Human Technology Relationships 85202 Tegan Kearney

‘Over the past century, technological systems have gradually become so intrinsic and pervasive, that like the air we breathe or the purloined letter, it often seams invisible (Russo, P. 2005). Therefore it is good for us to now step back and take a look at what technology is and how it has affected us. Idhe (1993) believes it is mammalian instinct that created technology, as we modified our local environments. Going back as far as the Stone Aged times, technology existed. Whether it was ‘a stick picked up and used as a club, or a broken gourd used as a container the prehistoric man or woman found technology. (Idhe, D.1993)

‘Technology is neither good nor bad, nor is it neutral’  However Kranzberg also (1997) believes that  when combined with our social world, environmental, social and human consequences ‘go far beyond their immediate purpose of the technical devices themselves’.

The mobile phone which was once the new innovation in communication is now a means for so much more. A 2014 Newspaper article Top 10 uses for mobile phones?  (The Daily Mail, 2014) concluded from a number of surveys, that making and receiving calls was the sixth most used function after reading and sending text messages, reading emails, surfing the internet and the alarm clock.  Curtis (2014) has predicted that by 2018 over one third of the world’s population will be utilising a smart phone for these functions.  Although these devices are helpful they also have created negative impacts to our everyday lives.


Knight, S. 2016, One in three adults are now waking up in the middle of the night to check their phone, viewed 2th October 2016, <;

Fiona Keer (Sleep 2016) speaks about one of the negative effects our mobile phones have on sleep. “Whenever you look at your screen or get a ding from your pager, you get a spike of dopamine. This encourages that addiction of its use and keeps you up using it at night.  The other thing is its blue screen”, which changes how the light sensitive hormone Melatonin (found in our brain) facilitates sleep. Therefore unless you stay away from this light, at least 2 hours before bed time there is some form of negative impact towards your sleep.

It is evident through this example that ‘Technologies have played a large role in creating the problems that we face, but can also play an important role in solving them’ (Mulder, Ferrer, Van Lente 2011). Week Fours Lecturer Jessica Dunn explained the positive impacts technological advancements can have on our sleep. Working for ResMed (one of the world’s leading providers of sleep apnoea products) she explored the various innovations which aid people with this medical disorder, hindering them from sleep.  On the main page of their website it reads ‘For people with sleep apnoea, healthy sleep begins with understanding the condition and its treatment’. Both factors of understanding and treating this illness is based on the reliance of medical technological advancements.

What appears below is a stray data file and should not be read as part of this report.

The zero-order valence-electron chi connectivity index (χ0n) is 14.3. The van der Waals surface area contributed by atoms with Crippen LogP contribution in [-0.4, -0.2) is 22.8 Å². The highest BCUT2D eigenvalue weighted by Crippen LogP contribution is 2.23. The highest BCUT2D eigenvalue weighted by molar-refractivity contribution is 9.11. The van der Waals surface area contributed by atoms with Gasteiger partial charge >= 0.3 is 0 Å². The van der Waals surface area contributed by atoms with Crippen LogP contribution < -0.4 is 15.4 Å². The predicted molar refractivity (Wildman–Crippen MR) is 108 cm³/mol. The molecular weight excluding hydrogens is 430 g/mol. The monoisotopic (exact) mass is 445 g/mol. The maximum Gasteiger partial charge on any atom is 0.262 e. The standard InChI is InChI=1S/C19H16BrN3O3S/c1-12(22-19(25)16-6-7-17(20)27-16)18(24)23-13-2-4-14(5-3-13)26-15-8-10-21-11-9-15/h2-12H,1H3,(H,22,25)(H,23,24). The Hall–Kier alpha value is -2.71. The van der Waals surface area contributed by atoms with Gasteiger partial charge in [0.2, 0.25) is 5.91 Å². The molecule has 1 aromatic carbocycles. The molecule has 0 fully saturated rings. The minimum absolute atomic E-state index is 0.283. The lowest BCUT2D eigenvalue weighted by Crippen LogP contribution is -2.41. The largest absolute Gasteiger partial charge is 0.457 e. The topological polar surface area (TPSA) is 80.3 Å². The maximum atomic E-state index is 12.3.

This is where is gets tricky, because ‘the fact that the future can never be viewed or fully predicated’ means that we cannot know what these negative impacts are. However it does not ‘negate our responsibility try and to identify possibilities that imbed precautionary action’ because what we are doing in the now depicts the consequences for the future (Fry, T. 2009).


Brockie, J. 2016, Sleep, Insight, Episode 14, Viewed August 15th 2016, <>

Curtis, S. 2014, Quarter of the world will be using smart phones by 2016, The Telegraph, Viewed 27th October 2016, <>

Daily Mail Reporter, 2014, Top 10 uses for mobile phone? Calls come SIXTH!, Daily Mail, Viewed 27th October 2016, <>.

Dunn, J. 2016, Lecture week Four, Sleep Research (Industrial Designer at RESMED) , UTS Online Subject 85202, UTS, Sydney.

Ihde, D. 1993, Philosophy of Technology: An Introduction, Paragon House, New York, pp 47-66.

Kranzberg, M. 1997, Technology and the West: A Historical Anthology from Technology & Culture, University of Chicago Press, United Nations.

Mulder, Ferrer, Van Lente, 2011, What is Sustainable technology? Perceptions, Paradoxes and Possibilities, Green Leaf Publishing, Leeds, England.

Russo, P. 2005, Future without a past: The Humanities within a technological society, University of Mussouri Press, United States, p 23.

Tony, F. 2009,  Design futuring: sustainability, ethics and new practice, Berg, Oxford, pp. 145-155.



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